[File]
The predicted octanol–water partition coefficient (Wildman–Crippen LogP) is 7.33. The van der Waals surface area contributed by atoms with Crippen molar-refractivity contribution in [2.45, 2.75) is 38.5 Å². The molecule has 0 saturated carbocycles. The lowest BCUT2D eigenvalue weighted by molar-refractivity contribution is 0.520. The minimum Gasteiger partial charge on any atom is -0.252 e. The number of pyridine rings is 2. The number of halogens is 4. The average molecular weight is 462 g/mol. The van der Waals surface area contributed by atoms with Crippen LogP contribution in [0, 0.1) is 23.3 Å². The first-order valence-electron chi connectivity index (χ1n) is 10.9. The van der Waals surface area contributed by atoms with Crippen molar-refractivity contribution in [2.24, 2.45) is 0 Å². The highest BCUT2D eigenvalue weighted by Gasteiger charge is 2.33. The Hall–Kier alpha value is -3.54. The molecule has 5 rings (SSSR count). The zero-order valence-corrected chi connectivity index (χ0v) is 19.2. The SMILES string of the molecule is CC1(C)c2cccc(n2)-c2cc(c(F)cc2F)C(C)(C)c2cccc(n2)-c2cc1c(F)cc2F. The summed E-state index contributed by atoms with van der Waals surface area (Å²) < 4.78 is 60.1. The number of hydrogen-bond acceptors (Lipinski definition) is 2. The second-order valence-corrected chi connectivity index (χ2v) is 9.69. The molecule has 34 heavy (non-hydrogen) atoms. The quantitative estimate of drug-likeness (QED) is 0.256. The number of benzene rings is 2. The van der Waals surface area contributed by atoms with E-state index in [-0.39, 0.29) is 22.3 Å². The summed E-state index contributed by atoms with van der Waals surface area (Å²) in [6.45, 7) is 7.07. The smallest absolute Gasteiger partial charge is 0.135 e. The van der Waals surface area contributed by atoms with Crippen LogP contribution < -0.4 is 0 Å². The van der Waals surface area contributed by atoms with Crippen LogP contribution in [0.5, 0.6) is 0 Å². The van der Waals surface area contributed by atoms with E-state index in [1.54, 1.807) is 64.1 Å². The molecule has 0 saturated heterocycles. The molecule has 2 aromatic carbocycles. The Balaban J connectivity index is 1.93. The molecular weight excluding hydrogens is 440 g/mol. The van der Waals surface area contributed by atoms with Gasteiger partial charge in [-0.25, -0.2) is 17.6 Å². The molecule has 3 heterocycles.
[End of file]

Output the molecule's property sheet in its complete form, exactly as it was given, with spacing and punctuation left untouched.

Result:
The predicted octanol–water partition coefficient (Wildman–Crippen LogP) is 7.33. The van der Waals surface area contributed by atoms with Crippen molar-refractivity contribution in [2.45, 2.75) is 38.5 Å². The molecule has 0 saturated carbocycles. The lowest BCUT2D eigenvalue weighted by molar-refractivity contribution is 0.520. The minimum Gasteiger partial charge on any atom is -0.252 e. The number of pyridine rings is 2. The number of halogens is 4. The average molecular weight is 462 g/mol. The van der Waals surface area contributed by atoms with Crippen LogP contribution in [0, 0.1) is 23.3 Å². The first-order valence-electron chi connectivity index (χ1n) is 10.9. The van der Waals surface area contributed by atoms with Crippen molar-refractivity contribution in [2.24, 2.45) is 0 Å². The highest BCUT2D eigenvalue weighted by Gasteiger charge is 2.33. The Hall–Kier alpha value is -3.54. The molecule has 5 rings (SSSR count). The zero-order valence-corrected chi connectivity index (χ0v) is 19.2. The SMILES string of the molecule is CC1(C)c2cccc(n2)-c2cc(c(F)cc2F)C(C)(C)c2cccc(n2)-c2cc1c(F)cc2F. The summed E-state index contributed by atoms with van der Waals surface area (Å²) < 4.78 is 60.1. The number of hydrogen-bond acceptors (Lipinski definition) is 2. The second-order valence-corrected chi connectivity index (χ2v) is 9.69. The molecule has 34 heavy (non-hydrogen) atoms. The quantitative estimate of drug-likeness (QED) is 0.256. The number of benzene rings is 2. The van der Waals surface area contributed by atoms with E-state index in [-0.39, 0.29) is 22.3 Å². The summed E-state index contributed by atoms with van der Waals surface area (Å²) in [6.45, 7) is 7.07. The smallest absolute Gasteiger partial charge is 0.135 e. The van der Waals surface area contributed by atoms with Crippen LogP contribution < -0.4 is 0 Å². The van der Waals surface area contributed by atoms with Crippen LogP contribution in [0.5, 0.6) is 0 Å². The van der Waals surface area contributed by atoms with E-state index in [1.54, 1.807) is 64.1 Å². The molecule has 0 saturated heterocycles. The molecule has 2 aromatic carbocycles. The Balaban J connectivity index is 1.93. The molecular weight excluding hydrogens is 440 g/mol. The van der Waals surface area contributed by atoms with Gasteiger partial charge in [-0.25, -0.2) is 17.6 Å². The molecule has 3 heterocycles.